Here’s Some History

The way in which alliteration jumps out in unexpected places continues to amaze me. I have been reading a biography of W.E.B. Du Bois (by David Levering Lewis) and am struck by the following:

Over a span of twenty years, from 1913 to 1933, the only presidents who served full terms were the alliteratively named Woodrow Wilson, Calvin Coolidge, and Herbert Hoover. Wilson, a southerner, almost eliminated persons of color from the Federal government. Coolidge remained silent in the face of a resurgent Ku Klux Klan, and Herbert Hoover, intent on gaining the Republican nomination for president in 1928 and needing the votes of southern delegations to the national convention, authorized the replacement of black delegates with white from the southern states. Black people in the south couldn’t vote, so the Republican party, the natural home of black voters after the Civil War, didn’t need them,

I hadn’t realized that the Republican strategy of gaining the Democratic “solid south” began with Hoover, not Nixon, nor that the movement of black voters to the Democrats began in the 1920s and 1930s as they moved from the south into northern cities and were able to vote for the first time. Since Democratic mayors controlled the northern cities and wanted black votes, they worked to gain the support of the new city-dwellers. Thus, over time, the traditional southern block of Democratic states became Republican and the traditionally Republican black vote became Democratic. And – have you guessed? – the process came to completion under the next alliterated president, Ronald Reagan!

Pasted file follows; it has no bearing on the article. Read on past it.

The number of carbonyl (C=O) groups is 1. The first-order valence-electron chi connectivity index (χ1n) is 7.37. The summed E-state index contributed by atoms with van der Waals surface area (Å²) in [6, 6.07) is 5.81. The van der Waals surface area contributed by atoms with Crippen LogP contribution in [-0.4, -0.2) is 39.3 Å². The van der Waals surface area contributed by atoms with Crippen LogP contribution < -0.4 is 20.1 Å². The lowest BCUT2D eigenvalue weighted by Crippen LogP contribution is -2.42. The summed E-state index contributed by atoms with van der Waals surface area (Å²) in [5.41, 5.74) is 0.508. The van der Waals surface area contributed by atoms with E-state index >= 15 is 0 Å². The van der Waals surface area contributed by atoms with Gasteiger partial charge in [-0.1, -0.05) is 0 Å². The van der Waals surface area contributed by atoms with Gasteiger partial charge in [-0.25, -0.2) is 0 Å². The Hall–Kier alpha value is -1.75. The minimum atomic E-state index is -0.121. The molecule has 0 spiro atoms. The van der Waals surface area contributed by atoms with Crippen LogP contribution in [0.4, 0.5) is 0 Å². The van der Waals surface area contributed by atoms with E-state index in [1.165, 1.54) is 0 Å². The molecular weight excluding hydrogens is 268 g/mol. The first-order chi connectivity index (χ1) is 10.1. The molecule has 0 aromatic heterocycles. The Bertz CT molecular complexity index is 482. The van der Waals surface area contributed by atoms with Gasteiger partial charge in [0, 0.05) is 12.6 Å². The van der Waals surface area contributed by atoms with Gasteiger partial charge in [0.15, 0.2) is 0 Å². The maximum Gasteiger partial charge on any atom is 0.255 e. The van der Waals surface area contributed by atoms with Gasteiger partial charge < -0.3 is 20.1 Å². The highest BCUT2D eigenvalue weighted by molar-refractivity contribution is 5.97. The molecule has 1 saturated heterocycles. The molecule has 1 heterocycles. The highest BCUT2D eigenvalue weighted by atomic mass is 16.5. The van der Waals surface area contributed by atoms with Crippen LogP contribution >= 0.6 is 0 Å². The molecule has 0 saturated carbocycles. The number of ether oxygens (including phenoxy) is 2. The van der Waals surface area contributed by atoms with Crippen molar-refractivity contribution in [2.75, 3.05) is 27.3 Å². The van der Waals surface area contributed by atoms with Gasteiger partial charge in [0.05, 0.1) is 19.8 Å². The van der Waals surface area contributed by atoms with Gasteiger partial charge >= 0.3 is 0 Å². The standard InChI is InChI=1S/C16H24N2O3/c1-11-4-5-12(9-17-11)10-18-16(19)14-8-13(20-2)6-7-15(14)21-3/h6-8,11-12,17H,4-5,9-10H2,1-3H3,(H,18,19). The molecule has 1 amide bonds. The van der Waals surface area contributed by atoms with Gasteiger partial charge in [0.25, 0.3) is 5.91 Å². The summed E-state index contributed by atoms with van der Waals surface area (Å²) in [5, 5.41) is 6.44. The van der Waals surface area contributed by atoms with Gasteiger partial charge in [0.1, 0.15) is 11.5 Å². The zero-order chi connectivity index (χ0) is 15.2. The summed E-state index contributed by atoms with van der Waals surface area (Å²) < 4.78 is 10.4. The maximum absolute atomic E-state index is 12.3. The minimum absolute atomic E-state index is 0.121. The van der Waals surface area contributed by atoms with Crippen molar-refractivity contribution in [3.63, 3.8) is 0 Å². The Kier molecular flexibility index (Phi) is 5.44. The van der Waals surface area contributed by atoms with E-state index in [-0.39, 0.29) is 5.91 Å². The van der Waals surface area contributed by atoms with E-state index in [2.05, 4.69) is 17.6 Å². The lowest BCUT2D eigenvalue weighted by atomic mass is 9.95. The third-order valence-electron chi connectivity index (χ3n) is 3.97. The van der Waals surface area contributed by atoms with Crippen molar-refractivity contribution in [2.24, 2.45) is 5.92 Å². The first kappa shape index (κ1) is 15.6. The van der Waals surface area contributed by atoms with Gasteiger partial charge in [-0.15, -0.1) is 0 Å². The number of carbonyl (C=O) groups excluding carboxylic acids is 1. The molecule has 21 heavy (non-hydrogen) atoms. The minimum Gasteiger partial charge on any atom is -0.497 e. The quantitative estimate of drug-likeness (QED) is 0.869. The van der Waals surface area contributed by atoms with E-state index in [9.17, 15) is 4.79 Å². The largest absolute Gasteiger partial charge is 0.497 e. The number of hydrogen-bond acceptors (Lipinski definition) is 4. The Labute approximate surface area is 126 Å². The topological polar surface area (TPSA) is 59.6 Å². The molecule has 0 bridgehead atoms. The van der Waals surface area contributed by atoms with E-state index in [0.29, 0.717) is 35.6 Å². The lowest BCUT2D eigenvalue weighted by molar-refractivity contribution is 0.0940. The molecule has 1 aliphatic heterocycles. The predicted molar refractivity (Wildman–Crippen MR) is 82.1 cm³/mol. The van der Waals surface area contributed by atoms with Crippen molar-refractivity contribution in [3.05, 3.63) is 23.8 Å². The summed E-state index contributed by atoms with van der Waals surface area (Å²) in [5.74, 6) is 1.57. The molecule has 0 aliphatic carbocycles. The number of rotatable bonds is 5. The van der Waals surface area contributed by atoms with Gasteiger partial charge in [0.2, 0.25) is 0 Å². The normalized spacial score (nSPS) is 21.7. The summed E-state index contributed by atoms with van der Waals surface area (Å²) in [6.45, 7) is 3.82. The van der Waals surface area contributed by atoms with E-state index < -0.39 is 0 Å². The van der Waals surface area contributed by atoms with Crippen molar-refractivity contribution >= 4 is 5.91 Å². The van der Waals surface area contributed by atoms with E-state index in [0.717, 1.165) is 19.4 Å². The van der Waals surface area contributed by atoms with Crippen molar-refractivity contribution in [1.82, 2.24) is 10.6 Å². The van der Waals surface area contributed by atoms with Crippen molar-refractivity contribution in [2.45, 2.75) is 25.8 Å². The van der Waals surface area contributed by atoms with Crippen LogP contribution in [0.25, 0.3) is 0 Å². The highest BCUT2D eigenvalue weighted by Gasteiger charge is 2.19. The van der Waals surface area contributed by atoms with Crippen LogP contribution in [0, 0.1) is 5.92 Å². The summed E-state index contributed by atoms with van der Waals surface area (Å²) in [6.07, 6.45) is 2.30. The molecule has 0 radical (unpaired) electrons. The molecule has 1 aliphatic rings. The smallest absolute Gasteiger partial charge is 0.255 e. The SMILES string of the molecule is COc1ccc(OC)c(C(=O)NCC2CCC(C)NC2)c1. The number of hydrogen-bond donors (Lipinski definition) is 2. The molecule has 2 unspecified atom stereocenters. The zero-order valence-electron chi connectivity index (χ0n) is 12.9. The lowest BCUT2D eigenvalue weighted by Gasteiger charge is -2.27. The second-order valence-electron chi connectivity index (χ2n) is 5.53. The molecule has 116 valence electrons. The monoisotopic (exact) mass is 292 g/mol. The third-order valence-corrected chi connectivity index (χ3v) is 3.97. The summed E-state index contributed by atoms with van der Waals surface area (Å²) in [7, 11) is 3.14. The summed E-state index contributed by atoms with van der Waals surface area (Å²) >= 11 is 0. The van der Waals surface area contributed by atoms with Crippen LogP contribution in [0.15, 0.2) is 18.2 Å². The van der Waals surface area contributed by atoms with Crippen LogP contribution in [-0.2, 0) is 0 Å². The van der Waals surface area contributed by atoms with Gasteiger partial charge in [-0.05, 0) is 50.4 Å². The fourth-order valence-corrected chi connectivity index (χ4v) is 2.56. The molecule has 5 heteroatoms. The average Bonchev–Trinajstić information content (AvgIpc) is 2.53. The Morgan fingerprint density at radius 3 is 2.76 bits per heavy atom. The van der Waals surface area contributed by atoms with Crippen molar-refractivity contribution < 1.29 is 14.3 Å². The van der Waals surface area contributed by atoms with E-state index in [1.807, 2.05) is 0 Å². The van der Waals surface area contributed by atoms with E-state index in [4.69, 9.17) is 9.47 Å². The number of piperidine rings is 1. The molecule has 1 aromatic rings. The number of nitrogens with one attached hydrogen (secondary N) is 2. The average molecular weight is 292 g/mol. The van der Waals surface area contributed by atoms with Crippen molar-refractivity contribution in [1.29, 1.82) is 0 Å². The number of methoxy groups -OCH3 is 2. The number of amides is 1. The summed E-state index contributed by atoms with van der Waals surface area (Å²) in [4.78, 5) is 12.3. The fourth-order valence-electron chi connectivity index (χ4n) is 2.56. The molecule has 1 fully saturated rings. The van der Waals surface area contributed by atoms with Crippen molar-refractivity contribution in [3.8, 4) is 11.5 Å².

It might also be noted that these were the only alliterated presidents we have ever had. The only defeated candidates who were alliterated were Wendell Wilkie, a much more liberal Republican in 1940, and Hubert Humphrey, a very liberal Democrat in 1968.

1 Comment

Rick WheelerJune 26th, 2006 at 9:51 am

Dear Chris,

A fascinatiing posting. As a student of American History and Literature, I always was appalled by the practice of the Republican Party after the emancipation of our Black citizens. Right away it began with the reconstruction of the South and then with the throwing away of all that had been gained with the deal cut to settle the Hays Tilden election in ’76.

Incidentally, you have been part of putting Beowulf back on the map. I read in the NYT last week a review of a play about Beowulf that has just opened on Broad way and there are have been a couple of other references to Beowulf in other periodicals.


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